Hundreds of area residents attended a health insurance forum in Basalt on Thursday night. The last-minute event was coordinated by the Basalt Chamber of Commerce, after thousands of locals found out this fall that their coverage will end in January. State Senator Kerry Donovan, the state’s health exchange, and the Colorado Division of Insurance participated.
An evening full of questions began with the most concrete answer of the night. People wanted to know why the insurance carrier Colorado HealthOP was suddenly canceled this fall. Division of Insurance spokesman Vince Plymell said it came down to how much the federal government was supposed to give the co-op, to cover Medicare and Medicaid patients.
“In early October, the federal government announced they would only be giving insurers across the country only 12.6% of what those insurers were expecting,” explained Plymell. “For the HealthOP, that meant they were going to get only $2 million of an expected $16 million."
Putting the co-op into the red and likely to run out of money in the middle of next year. To prevent that, Plymell’s office shut down the co-op, leaving more than four thousand people in Eagle, Pitkin, and Garfield County without insurance for 2016.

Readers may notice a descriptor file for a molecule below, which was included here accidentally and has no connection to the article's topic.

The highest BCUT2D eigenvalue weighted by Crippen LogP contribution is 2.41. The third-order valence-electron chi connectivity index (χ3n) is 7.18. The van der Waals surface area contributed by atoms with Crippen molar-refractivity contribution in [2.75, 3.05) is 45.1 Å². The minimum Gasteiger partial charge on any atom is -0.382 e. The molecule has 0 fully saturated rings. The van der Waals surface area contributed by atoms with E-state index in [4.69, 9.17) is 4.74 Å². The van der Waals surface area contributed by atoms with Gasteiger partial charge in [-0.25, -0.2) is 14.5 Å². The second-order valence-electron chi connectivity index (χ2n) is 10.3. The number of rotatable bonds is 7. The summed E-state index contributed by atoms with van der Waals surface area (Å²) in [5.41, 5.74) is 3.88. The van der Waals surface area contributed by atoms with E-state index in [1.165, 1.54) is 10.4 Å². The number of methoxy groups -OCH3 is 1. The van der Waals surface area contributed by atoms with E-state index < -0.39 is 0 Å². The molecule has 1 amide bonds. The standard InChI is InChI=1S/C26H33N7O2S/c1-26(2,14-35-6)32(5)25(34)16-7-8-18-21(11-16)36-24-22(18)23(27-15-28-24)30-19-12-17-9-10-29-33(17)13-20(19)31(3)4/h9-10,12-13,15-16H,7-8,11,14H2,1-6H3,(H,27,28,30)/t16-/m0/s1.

Plymell and Connect for Health Colorado, the state’s insurance shopping website, have encouraged residents to get back in the saddle and purchase a new plan. But that’s been a bitter pill to swallow for many area residents. "Many of us feel alone in this mess,” said Basalt Mayor Jacque Whitsitt, after thanking officials for making the trek out from Denver. “I’m one of the people who is heading towards poverty level. My insurance rates were just quoted going up from $600 a month to $900 a month [with] a $6000 deductible. Sound familiar, anyone?” The crowd groaned, and there were many similar stories during a question and answer session. The Division and a representative for the state website sometimes asked to help people individually, while other times seemed to doubt how common such problems are— and whether residents may be exaggerating.
“I might as well wrap my kids in bubble wrap and keep them at home, rather than pay for the cost of medical expenses in this Valley— or in this economy,” said Carbondale resident Brenden Petersen afterwards. He was happy with Thursday's forum, but Petersen and a friend shook their heads over one of the murkiest questions of the night: Exactly what is driving up insurance costs? None of the experts could answer. Regulators say it’s doctors and hospitals charging too much. A representative of Valley View Hospital said no, a lot of money is paying for Medicaid and Medicare patients and people who simply aren’t paying their medical bills.
Data showing just how many times people go to the doctor--and why-- is extremely difficult to access. But there could be answers down the road. Garfield County Commissioner Tom Jankovsky said he hopes to partner with other counties to get that, and see exactly what’s going on.